Authors: Pete Beckman (Argonne National Laboratory), Prasanna Balaprakash (Argonne National Laboratory), Swann Perarnau (Argonne National Laboratory), Valentin Reis (Argonne National Laboratory)
Abstract: Recent years have seen a surge of investment in AI chip companies worldwide. These companies are however mostly targeting applications outside of the scientific computing community. As the use of ML accelerates in the HPC field itself, there is concern that the scientific community should influence the design of this new specialized hardware. In this BoF, we propose to let the community and select vendors engage on questions related to programming models, system interfaces, and architecture trade-offs of these chips.
Long Description: The main goal for this session is to foster exchange between ML Hardware (also called AI Chip) companies and their potential HPC users. There are many design questions in this highly heterogeneous chip landscape. We believe that both industrial players and the HPC field would benefit from having early discussions about how these chips can fit scientific HPC workloads. Indeed, it is potentially risky for the HPC community as a whole to let industrial machine learning users dominate the discussion with nascent hardware vendors. HPC ML workloads may have different needs, which we hope this session will help identify. We will focus the session on technical aspects of the hardware and software associated with these chips. The structure of the session will be twofold.
First, we will have speakers from select AI chip companies present their architectures with a focus on HPC use. We have secured Cerebras, SambaNova and NexSilicon’s participation, and are discussing with several other companies in that space (Graphcore, Groq, and others). This means working with them in advance to help them outline the aspects that we, the HPC community, are often interested in. Among these specifics, we are asking them to describe the architecture and its power/performance tradeoffs, the programming models and compiler toolchains they envision for their platforms, as well as the low-level interfaces (explicit memory discoverability and access, RDMA, etc) they plan to expose.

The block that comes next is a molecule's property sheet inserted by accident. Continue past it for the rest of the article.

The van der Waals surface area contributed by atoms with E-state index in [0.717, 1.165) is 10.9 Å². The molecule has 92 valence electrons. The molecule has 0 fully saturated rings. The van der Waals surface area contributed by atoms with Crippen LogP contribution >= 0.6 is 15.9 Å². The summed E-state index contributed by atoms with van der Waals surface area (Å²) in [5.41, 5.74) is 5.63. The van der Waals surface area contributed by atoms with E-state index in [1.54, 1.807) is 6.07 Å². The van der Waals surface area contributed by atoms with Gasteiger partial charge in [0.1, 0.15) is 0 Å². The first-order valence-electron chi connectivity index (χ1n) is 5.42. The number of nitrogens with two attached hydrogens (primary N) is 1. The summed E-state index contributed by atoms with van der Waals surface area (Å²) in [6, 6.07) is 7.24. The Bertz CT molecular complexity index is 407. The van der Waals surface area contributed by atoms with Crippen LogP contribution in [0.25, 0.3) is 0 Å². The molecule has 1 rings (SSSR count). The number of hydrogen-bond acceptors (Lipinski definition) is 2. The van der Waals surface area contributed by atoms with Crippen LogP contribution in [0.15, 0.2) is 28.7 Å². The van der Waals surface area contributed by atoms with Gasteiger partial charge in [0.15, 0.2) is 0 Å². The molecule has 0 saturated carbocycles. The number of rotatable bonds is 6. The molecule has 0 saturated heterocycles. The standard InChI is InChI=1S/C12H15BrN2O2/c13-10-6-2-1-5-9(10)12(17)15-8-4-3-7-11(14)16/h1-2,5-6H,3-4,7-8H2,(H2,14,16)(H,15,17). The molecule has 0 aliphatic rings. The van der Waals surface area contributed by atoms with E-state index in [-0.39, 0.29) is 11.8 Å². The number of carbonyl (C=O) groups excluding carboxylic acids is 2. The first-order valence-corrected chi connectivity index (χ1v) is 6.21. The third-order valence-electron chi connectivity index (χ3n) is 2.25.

Second, we will encourage the scientific computing attendance to give feedback to the speakers about the relevance of these architectures to their scientific HPC workloads. The session organisers will drive informal discussions about how these architectures could benefit HPC. This discussion will encompass both the needs of the workloads themselves as well as the software stacks and programming models future accelerators would have to interact with in the HPC space. The goal is to identify gaps in the current design of ML hardware or its software interfaces, and discuss how the scientific computing community could help close those gaps. In particular, we would like to identify relevant HPC efforts that could provide benchmarks, design feedback, and integration with vendors APIs.
As an outcome for the session, we will publish the slides to the extent possible and share a short technical report on the programming models and hardware capabilities presented in the BoF. More importantly, we hope that this BoF will start in-depth interactions between the AI Chip companies and the scientific computing community at large, and that such discussions will drive forward R&D efforts from both sides.
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